The ‘January Effect’ could be the market’s big hope for a bounce

Despite Wednesday’s record-breaking rally, U.S. stocks are still on track for their worst December since the Great Depression. While much of the blame has been cast on the Federal Reserve, President Donald Trump’s tweets and the trade war, one overlooked explanation for the bleeding is tax selling.
Although the year-end tax selling intensified December’s stock rout, it will likely yield to a bounce in January, which is the logic behind the Wall Street’s “January effect,” a theory that there is a seasonal rally in stocks during the first month of the year, according to Nicholas Colas, co-founder of DataTrek Research.
“The idea is that beaten up small cap stocks tend to trade higher in January as tax loss selling abates and more normal buy-sell balances reassert themselves,” Colas said in a note to investors.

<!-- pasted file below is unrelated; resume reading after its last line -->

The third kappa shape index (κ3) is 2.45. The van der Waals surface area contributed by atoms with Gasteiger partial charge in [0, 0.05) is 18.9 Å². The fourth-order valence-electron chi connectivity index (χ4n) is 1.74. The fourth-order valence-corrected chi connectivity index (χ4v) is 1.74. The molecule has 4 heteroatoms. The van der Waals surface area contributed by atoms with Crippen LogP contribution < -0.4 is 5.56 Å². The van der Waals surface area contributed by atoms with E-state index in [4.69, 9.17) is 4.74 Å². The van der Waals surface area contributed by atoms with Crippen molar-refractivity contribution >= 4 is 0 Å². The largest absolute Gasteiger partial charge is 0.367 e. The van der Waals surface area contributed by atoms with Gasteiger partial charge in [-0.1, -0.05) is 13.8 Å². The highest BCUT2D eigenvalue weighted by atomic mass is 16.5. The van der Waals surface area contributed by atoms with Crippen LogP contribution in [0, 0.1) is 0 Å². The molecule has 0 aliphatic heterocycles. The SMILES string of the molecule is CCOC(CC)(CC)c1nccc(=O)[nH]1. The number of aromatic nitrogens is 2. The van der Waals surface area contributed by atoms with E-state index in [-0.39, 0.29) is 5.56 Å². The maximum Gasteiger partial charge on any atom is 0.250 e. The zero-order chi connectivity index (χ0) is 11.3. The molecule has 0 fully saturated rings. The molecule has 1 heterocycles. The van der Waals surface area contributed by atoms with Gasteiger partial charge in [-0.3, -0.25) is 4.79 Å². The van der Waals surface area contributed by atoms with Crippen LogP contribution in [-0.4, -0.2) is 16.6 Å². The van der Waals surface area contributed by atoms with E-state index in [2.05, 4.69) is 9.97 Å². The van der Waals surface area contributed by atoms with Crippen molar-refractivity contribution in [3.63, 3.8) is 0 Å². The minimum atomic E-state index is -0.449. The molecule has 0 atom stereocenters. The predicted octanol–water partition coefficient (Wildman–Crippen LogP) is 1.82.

When money managers get hit by a sharp reversal in stock prices, not only do they sell the winners from early in the year to reap the gains, they also tend to sell some losers to minimize the tax bill from the capital increases — the so-called tax selling, which is very much at play in December, according to Colas.